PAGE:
Duly sworn in as President of the United States for a second term, Ronald Reagan is poised to pursue two broad objectives which, if achieved, will enable him to leave office claiming a solid legacy and an honored place in presidential history: Keeping the US economy moving on a stable, forward path.
Reaching an arms reduction agreement with the Soviet Union and heightening the prospects for long-term peace.
As the President begins his second term, the outlook for achieving these goals is reasonably good, in the opinion of many political and diplomatic observers. The economy, though it has slowed, is expected to grow at a respectable rate. Mr. Reagan has already laid the ground for a resumption of arms control talks with the Russians and picked a new negotiating team. Recent polls indicate that most Americans are optimistic and confident about the future, highly approving of the President's leadership, and even more favorably disposed to the government in Washington. This adds to Mr. Reagan's ability to mobilize public support for his policies.
Even Democrats, despite the President's lame-duck status and their criticism of his passive strategy on the federal budget, do not rule out the possibility of a productive second term.
``Reagan could be more successful in his second term than his first because he will be sensitive to history in terms of reducing confrontation with the Soviet Union and making things a bit easier for the poor,'' says one prominent Democratic leader.
But there clearly are economic and political obstacles that could thwart achievement of the President's goals: a soaring budget deficit that could undermine economic growth; an increasingly independent Congress which, with its eyes on the 1986 election and the 1988 political succession, does not feel beholden to a second-term president; pushing and hauling within the administration over US arms policy; and a potential political vacuum at the White House brought on by a breathless spate of staff changes.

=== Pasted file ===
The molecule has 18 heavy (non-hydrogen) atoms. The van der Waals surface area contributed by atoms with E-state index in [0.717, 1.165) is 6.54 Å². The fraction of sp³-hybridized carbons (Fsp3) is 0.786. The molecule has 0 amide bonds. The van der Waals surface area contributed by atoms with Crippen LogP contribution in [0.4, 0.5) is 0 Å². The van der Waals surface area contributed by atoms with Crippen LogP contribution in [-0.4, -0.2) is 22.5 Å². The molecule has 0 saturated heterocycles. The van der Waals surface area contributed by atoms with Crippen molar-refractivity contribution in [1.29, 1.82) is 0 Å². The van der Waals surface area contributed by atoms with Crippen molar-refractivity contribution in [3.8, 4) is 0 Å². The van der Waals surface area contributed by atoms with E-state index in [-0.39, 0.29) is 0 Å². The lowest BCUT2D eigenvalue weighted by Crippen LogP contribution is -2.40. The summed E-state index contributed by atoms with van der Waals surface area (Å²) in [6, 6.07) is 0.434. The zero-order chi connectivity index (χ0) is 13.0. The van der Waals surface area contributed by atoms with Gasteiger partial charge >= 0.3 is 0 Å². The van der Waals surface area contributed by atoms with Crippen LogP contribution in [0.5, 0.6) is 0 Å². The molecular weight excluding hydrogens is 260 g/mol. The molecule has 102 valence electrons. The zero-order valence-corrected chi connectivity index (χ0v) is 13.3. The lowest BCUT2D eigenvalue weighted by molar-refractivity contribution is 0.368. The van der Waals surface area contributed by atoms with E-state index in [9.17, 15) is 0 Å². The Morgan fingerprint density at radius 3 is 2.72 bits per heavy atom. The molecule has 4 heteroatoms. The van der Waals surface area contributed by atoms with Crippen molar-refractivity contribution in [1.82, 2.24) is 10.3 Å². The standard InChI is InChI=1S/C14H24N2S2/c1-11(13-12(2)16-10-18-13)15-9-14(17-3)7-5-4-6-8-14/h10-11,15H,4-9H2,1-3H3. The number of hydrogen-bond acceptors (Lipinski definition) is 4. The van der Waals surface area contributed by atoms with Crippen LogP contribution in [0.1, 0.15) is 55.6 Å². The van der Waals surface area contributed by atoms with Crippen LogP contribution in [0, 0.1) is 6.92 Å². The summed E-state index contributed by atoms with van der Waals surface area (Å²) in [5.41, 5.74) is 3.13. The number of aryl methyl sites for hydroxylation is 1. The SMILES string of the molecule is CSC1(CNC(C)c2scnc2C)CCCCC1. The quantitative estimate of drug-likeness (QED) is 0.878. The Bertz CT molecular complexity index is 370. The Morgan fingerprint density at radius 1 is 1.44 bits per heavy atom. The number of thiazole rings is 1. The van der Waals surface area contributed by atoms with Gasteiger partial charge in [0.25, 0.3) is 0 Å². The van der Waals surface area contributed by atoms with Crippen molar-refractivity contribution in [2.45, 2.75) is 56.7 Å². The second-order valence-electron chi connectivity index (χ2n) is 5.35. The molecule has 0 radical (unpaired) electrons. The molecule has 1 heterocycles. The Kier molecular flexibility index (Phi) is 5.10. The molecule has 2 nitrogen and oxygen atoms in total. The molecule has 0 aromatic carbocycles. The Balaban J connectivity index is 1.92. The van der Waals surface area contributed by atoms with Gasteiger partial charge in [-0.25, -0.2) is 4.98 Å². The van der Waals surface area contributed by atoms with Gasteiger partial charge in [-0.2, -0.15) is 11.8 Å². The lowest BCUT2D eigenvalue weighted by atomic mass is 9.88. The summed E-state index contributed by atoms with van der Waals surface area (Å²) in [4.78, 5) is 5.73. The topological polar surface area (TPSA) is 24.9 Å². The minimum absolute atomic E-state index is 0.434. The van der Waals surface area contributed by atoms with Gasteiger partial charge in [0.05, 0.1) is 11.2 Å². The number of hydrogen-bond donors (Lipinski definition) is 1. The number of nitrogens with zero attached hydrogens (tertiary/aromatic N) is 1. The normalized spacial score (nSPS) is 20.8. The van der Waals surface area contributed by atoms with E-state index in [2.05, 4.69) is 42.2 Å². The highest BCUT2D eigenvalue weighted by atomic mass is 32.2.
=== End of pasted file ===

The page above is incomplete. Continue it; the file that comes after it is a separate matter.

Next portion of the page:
For the moment, affairs of state are suspended as Washington revels in a host of inaugural festivities, culminating today in the public inaugural ceremony at the Capitol, the traditional parade down Pennsylvania Avenue, and nine inaugural balls. Yesterday, Jan. 20, which the Constitution establishes as the official start of the presidential term, Vice President George Bush and Mr. Reagan took the oath of office in a simple and moving ceremony at the White House. Later in the day, unfailingly sensitive to what dominates the attention of the American public, Mr. Reagan was scheduled to flip the coin to determine who kicked off the Super Bowl XIX football game, an event to be beamed by satellite to site of the game and aired live on television.
For all the President's keen political instincts, some political experts see stalemate ahead between Congress and President. Mr. Reagan even now conveys the impression to some in this capital that he is detached from governing, without that burning passion which drives a president in his first term. The President has not, for instance, articulated a domestic agenda or shaped a central strategy.